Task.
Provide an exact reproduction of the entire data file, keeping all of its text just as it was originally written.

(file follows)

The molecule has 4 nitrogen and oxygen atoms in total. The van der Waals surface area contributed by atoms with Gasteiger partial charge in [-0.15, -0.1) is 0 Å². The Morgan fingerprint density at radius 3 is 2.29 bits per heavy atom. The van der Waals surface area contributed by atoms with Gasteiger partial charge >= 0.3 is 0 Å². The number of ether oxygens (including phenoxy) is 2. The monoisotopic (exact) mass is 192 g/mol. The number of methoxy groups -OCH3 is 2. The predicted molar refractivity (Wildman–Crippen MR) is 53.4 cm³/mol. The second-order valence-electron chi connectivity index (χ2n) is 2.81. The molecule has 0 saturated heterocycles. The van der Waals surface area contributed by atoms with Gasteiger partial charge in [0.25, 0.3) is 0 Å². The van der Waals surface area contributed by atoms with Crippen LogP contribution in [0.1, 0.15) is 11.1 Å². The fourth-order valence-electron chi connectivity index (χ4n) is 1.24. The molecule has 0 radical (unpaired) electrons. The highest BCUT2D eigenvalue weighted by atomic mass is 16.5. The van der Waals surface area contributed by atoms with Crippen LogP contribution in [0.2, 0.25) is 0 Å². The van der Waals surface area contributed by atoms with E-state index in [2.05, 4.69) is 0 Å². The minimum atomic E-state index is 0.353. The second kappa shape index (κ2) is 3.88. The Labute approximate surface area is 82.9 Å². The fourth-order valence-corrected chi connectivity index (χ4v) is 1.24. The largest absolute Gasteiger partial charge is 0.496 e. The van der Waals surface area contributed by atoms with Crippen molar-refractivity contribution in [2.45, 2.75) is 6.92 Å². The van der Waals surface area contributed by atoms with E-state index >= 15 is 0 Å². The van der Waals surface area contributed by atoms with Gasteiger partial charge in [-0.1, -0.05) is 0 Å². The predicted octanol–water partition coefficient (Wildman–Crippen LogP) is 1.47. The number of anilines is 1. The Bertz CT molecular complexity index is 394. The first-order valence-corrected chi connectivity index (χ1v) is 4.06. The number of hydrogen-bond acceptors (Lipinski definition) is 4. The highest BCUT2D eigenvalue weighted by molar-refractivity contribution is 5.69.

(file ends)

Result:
The molecule has 4 nitrogen and oxygen atoms in total. The van der Waals surface area contributed by atoms with Gasteiger partial charge in [-0.15, -0.1) is 0 Å². The Morgan fingerprint density at radius 3 is 2.29 bits per heavy atom. The van der Waals surface area contributed by atoms with Gasteiger partial charge >= 0.3 is 0 Å². The number of ether oxygens (including phenoxy) is 2. The monoisotopic (exact) mass is 192 g/mol. The number of methoxy groups -OCH3 is 2. The predicted molar refractivity (Wildman–Crippen MR) is 53.4 cm³/mol. The second-order valence-electron chi connectivity index (χ2n) is 2.81. The molecule has 0 saturated heterocycles. The van der Waals surface area contributed by atoms with Gasteiger partial charge in [0.25, 0.3) is 0 Å². The van der Waals surface area contributed by atoms with Crippen LogP contribution in [0.1, 0.15) is 11.1 Å². The fourth-order valence-electron chi connectivity index (χ4n) is 1.24. The molecule has 0 radical (unpaired) electrons. The highest BCUT2D eigenvalue weighted by atomic mass is 16.5. The van der Waals surface area contributed by atoms with Crippen LogP contribution in [0.2, 0.25) is 0 Å². The van der Waals surface area contributed by atoms with E-state index in [2.05, 4.69) is 0 Å². The minimum atomic E-state index is 0.353. The second kappa shape index (κ2) is 3.88. The Labute approximate surface area is 82.9 Å². The fourth-order valence-corrected chi connectivity index (χ4v) is 1.24. The largest absolute Gasteiger partial charge is 0.496 e. The van der Waals surface area contributed by atoms with Crippen molar-refractivity contribution in [2.45, 2.75) is 6.92 Å². The van der Waals surface area contributed by atoms with E-state index >= 15 is 0 Å². The van der Waals surface area contributed by atoms with Gasteiger partial charge in [-0.1, -0.05) is 0 Å². The predicted octanol–water partition coefficient (Wildman–Crippen LogP) is 1.47. The number of anilines is 1. The Bertz CT molecular complexity index is 394. The first-order valence-corrected chi connectivity index (χ1v) is 4.06. The number of hydrogen-bond acceptors (Lipinski definition) is 4. The highest BCUT2D eigenvalue weighted by molar-refractivity contribution is 5.69.